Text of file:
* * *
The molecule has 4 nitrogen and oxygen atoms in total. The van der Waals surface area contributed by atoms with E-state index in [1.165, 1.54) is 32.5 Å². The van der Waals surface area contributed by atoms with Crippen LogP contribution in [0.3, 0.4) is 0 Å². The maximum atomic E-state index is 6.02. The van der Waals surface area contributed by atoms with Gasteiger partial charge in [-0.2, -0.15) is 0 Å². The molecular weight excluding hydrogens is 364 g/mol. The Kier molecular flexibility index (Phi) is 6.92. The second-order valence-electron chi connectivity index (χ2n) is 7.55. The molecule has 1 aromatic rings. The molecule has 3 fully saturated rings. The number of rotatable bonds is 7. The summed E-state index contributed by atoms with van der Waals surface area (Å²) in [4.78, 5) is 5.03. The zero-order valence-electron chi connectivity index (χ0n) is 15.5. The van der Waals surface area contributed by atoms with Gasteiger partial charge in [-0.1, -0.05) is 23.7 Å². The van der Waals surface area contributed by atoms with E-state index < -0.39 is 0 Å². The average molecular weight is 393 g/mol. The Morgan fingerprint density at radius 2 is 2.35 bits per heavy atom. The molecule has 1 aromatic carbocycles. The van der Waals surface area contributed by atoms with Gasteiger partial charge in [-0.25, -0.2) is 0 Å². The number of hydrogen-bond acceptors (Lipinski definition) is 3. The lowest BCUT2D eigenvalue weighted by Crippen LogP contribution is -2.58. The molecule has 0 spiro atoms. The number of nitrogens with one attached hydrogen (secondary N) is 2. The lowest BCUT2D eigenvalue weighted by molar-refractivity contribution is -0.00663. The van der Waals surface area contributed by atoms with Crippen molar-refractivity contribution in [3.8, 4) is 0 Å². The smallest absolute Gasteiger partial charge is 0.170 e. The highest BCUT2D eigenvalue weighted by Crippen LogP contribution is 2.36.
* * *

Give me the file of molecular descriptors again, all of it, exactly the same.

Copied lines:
The molecule has 4 nitrogen and oxygen atoms in total. The van der Waals surface area contributed by atoms with E-state index in [1.165, 1.54) is 32.5 Å². The van der Waals surface area contributed by atoms with Crippen LogP contribution in [0.3, 0.4) is 0 Å². The maximum atomic E-state index is 6.02. The van der Waals surface area contributed by atoms with Gasteiger partial charge in [-0.2, -0.15) is 0 Å². The molecular weight excluding hydrogens is 364 g/mol. The Kier molecular flexibility index (Phi) is 6.92. The second-order valence-electron chi connectivity index (χ2n) is 7.55. The molecule has 1 aromatic rings. The molecule has 3 fully saturated rings. The number of rotatable bonds is 7. The summed E-state index contributed by atoms with van der Waals surface area (Å²) in [4.78, 5) is 5.03. The zero-order valence-electron chi connectivity index (χ0n) is 15.5. The van der Waals surface area contributed by atoms with Gasteiger partial charge in [-0.1, -0.05) is 23.7 Å². The van der Waals surface area contributed by atoms with E-state index < -0.39 is 0 Å². The average molecular weight is 393 g/mol. The Morgan fingerprint density at radius 2 is 2.35 bits per heavy atom. The molecule has 1 aromatic carbocycles. The van der Waals surface area contributed by atoms with Gasteiger partial charge in [-0.25, -0.2) is 0 Å². The number of hydrogen-bond acceptors (Lipinski definition) is 3. The lowest BCUT2D eigenvalue weighted by Crippen LogP contribution is -2.58. The molecule has 0 spiro atoms. The number of nitrogens with one attached hydrogen (secondary N) is 2. The lowest BCUT2D eigenvalue weighted by molar-refractivity contribution is -0.00663. The van der Waals surface area contributed by atoms with Crippen molar-refractivity contribution in [3.8, 4) is 0 Å². The smallest absolute Gasteiger partial charge is 0.170 e. The highest BCUT2D eigenvalue weighted by Crippen LogP contribution is 2.36.